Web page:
The report on “the State of University-Business Cooperation in Austria“, which I had the pleasure to contribute to, has be release recently. In particular the study finds that there is a lack of commitment to university-business cooperation in Austria. The most developed form of university-busines interaction is collaboration and commercialization of R&D. University management and academics perceive the barriers to cooperation between universities and industry differently. Both believe to extract rather low benefits from university-industry cooperation.

The state of affairs in other European countries is well documented here.

Best Paper Award

Recently we received the news that our paper “Open innovation practices and their effect on innovation performance” published by the International Journal of Innovation and Technology Management has received the Best Paper Award 2012 by the journal. To the best of our knowledge this paper is the first to develop a complete indicator framework for examining open innovation practices and their impact on innovativeness and commercial innovation performance. The analysis  yields a number of results which are relevant for innovation management and policy. Visit IJITM’s site here. Implications for innovation policy are discussed more thoroughly here.

One of the most downloaded articles in Applied Economic Letters

We have just received the notice that our paper “The relationship between international innovation collaboration, intramural R&D and SMEs innovation performance: a quantile regression approach” is among the Top 10 of the most downloaded papers in Applied Economics Letters in 2013. Currently it is free for download.

CERGE-EI Workshop in Prague

Currently I am participating in a highly interesting and inspiring workshop in Prague “Innovation, institutions and geography: What can we learn from microdata?” organized by CERG-EI.

The format of the workshop is great. For each presentation the organizer Martin Srholec has set aside a time slot of an hour. This allows for extensive presentations and discussions. Excellent.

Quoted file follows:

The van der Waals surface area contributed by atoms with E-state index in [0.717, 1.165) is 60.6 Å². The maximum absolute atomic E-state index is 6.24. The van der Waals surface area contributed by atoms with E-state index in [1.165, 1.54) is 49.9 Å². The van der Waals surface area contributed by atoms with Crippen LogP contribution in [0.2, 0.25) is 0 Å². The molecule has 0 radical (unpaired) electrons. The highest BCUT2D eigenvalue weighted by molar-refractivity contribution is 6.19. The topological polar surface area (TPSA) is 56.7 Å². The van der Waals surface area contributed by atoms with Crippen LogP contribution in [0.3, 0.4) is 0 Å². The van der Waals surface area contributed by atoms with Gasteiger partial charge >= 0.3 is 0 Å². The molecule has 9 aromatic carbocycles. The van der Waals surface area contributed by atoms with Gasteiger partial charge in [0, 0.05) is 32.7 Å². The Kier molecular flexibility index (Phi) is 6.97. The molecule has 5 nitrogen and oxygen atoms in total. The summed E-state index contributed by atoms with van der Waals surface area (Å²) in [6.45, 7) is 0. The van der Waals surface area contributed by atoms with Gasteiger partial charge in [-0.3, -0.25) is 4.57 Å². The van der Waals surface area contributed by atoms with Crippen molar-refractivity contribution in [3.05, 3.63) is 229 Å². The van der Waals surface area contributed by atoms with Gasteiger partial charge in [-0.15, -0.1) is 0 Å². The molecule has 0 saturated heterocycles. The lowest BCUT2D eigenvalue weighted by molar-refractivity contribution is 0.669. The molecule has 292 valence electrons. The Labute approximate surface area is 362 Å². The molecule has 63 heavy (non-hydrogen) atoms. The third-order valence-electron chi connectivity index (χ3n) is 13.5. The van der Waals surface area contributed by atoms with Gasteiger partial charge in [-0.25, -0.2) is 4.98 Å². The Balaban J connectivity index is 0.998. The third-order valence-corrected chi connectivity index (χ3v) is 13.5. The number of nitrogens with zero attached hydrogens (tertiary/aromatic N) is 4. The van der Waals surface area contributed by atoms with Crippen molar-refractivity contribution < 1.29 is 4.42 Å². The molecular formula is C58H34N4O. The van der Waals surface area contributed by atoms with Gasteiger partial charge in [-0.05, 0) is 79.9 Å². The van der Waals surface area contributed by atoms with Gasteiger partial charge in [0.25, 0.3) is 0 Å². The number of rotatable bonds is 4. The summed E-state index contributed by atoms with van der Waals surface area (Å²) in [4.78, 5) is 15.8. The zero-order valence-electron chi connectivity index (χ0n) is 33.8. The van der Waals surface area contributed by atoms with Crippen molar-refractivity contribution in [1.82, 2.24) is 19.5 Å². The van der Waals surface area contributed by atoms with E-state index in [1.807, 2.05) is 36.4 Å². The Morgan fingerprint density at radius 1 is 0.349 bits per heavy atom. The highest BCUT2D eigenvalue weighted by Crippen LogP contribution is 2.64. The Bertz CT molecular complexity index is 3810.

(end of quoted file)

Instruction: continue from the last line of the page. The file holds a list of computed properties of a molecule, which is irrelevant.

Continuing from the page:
Multilevel approaches and the firm-agglomeration ambiguity in economic growth studies
Frank G. van Oort, Martijn J. Burger, Joris Knoben and Otto Raspe
Discussant: Martin Srholec

Does the local milieu matter for innovation? Multilevel evidence from the Czech Republic
Martin Srholec and Pavla Žížalová
Discussant: Martijn Burger

Understanding multilevel interactions in economic development
Micheline Goedhuys and Martin Srholec
Discussant: Mark Knell

Academic inventors in Italy: Patterns of collaboration with industry
Riccardo Crescenzi, Andrea Filippetti and Simona Iammarino
Discussant: Robert van der Have

Mapping the geography of R&D: What can we learn for regional innovation policy in the Czech Republic and beyond?
Martin Srholec and Pavla Žížalová
Discussant: Jan.Stejskal

Innovation of KIBS and firm-location
Bernd Ebersberger and Sverre Herstad
Discussant: Pavla Žížalová

Devil of a time: How technological radicalness matters for the effects of search strategies on innovations’ time to market
Pankaj C. Patel and Robert van der Have
Discussant: Bernd Ebersberger

The risks of innovation: Are innovating firms less likely to die?
Ana Margarida Fernandes and Caroline Paunov
Discussant: Andrea Filippetti

Surviving the times of crisis: Does innovation make a difference?
Oleg Sidorkin and Martin Srholec
Discussant: Caroline Paunov

Novelty of innovation: Who, where and how much in Europe?
Mark Knell and Martin Srholec
Discussant: Micheline Goedhuys

Entrepreneurs as innovators: A multi-country study on entrepreneurs’ innovative behaviour
Martin Lukeš
Discussant: Johannes Stephan



Regional Knowledge Bases & Extra-Regional Collaboration